It pays to be a Winner
Workshop Alumni Success
ROBERT VAN KOESVELD
What’s a workshop do for you
You do not have to look very far to find the world of photography workshops on the Internet. Run by the very best and very worst photographers around the globe, they all make big promises, but who ever checks in to see if they were successful? Today we will congratulate an Adam Marelli Workshop alumni who took the lessons he learned, applied them, and landed on the high side of victory, both personally and professionally.
Robert Van Koesveld
Last week, Robert won the Leica Akademie Australia’s 50/50 contest which carried with it a new Leica D-Lux Type 109. Not a bad prize to take away. Reviewing the submissions, it is no surprise that Robert won. Why? The picture carries a number of strengths that are tough to beat, especially in competitions….Here is a list, in no particular order. You might want to review your images and see how many pictures you have that possess all of these elements simultaneously:
- Simplicity. Look at a small thumbnail of the photograph. It is amazingly simple and clear, which gives it the best chance of communicating clearly. Too many images suffer from unnecessary clutter and are passed over because the viewer just can’t figure out what to look at.
- Action. I could not say how many times I’ve written that the action in a photography is best set on a diagonal. By using the static staircase, on a diagonal, it adds movement to the picture and enhances the flutter of the feet because one gesture echoes the other.
- Color. The easiest way to approach a color image is to have either a cool background with a warm subject or a warm background with a cool subject. In this case, the bulk of the image is cool (blue/green/grey) and the subject (the feet coming down the stairs) are warm.
- Proper Contrast. The area of highest contrast will always pull the eye. In simplified language, the lightest light, up against the darkest dark, will attract the eye. If the subject is somewhere else, there will be problems. But here Robert has the highest contrast in his subject.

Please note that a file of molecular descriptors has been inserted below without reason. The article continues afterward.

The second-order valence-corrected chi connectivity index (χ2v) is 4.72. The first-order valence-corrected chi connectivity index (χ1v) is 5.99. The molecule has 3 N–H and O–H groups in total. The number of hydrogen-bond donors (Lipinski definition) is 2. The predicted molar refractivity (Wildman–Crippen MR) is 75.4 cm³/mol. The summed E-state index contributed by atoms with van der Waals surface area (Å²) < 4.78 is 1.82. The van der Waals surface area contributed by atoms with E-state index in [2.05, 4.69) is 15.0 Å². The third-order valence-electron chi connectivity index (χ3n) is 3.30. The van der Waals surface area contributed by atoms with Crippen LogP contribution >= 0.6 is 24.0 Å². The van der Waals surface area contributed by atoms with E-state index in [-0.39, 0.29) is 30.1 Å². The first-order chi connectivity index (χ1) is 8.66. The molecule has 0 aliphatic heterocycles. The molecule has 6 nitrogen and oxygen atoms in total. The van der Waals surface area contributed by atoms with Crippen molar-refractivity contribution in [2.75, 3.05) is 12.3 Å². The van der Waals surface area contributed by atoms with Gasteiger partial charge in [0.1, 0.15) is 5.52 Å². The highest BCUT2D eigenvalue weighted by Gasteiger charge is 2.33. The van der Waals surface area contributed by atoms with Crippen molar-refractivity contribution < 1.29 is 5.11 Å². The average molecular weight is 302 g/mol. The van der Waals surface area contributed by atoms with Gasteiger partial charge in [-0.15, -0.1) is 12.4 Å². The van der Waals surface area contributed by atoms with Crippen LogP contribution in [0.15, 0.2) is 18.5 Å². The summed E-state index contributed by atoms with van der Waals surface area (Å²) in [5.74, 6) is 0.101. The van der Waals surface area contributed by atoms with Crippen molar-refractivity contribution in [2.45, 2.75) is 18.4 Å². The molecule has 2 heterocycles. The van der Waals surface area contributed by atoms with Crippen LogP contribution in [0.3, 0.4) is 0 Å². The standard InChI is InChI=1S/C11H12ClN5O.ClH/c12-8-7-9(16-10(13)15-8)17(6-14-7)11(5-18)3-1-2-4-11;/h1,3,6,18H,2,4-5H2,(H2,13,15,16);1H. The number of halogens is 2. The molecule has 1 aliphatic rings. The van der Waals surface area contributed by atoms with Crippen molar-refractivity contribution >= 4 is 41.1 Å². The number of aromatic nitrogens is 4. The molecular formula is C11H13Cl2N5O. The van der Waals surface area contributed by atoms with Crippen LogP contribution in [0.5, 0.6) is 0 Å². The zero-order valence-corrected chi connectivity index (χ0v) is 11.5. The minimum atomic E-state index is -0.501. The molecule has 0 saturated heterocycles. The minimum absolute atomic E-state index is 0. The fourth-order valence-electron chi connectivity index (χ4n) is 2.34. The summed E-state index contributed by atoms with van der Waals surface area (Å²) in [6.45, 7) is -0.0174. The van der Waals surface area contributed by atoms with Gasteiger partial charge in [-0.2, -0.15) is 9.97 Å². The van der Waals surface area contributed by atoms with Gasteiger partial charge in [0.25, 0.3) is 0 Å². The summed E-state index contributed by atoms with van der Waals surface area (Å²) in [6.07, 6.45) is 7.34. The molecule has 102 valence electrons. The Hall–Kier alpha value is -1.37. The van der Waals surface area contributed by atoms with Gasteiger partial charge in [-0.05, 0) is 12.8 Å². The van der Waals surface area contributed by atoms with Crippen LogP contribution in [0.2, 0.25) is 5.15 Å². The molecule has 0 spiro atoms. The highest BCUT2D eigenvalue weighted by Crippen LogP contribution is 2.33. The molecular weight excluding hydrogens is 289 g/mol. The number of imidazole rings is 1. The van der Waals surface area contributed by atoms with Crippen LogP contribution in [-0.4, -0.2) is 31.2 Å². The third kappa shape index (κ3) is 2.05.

- Location. Photography is a medium that travels well. But many pictures look like they could have been taken anywhere. Here we get a sense of place without the obvious gimmicks of street signs, written language, or over the top local dress.
- Patience. The one button you will never find on any camera is “Patience.” Just from looking at this photograph, I have a sense of how it was made, even though I have not talked to Robert about it yet.
Robert is not my typical workshop attendee. He lands on the more accomplished end of the photography spectrum because he runs his own photo tours, he has published photography books, and this is not the first award he has won. But while we were in the Kyoto Workshop together, one thing he wanted to understand more fully was how do I visualize a picture, before it happens. We spent time walking through locations, eyeing up potential shots. The advantage of a workshop setting was that we could shoot, side by side, he could ask questions, make corrections and re-shoot immediately. After five days together, he said he understood more clearly how to anticipate a shot. Now, I don’t actually know if he took this shot before or after the workshop, but my guess is that it was after. I could be putting my foot in my mouth with this one, but it seems to me that Robert spotted this image, without the feet coming down the stairs, and waited for it to happen. What do you think? I think Robert was able to add another tool into his photographic repertoire and the results are clear. It pays to be a winner.
Congratulations again to Robert and we look forward to seeing you in a workshop soon…
- Florence/Italy, 2 spaces left
- Matera/Italy, SOLD OUT
- Prague/Czech Republic
- Venice/Italy, SOLD OUT
- Kyoto/Japan, SOLD OUT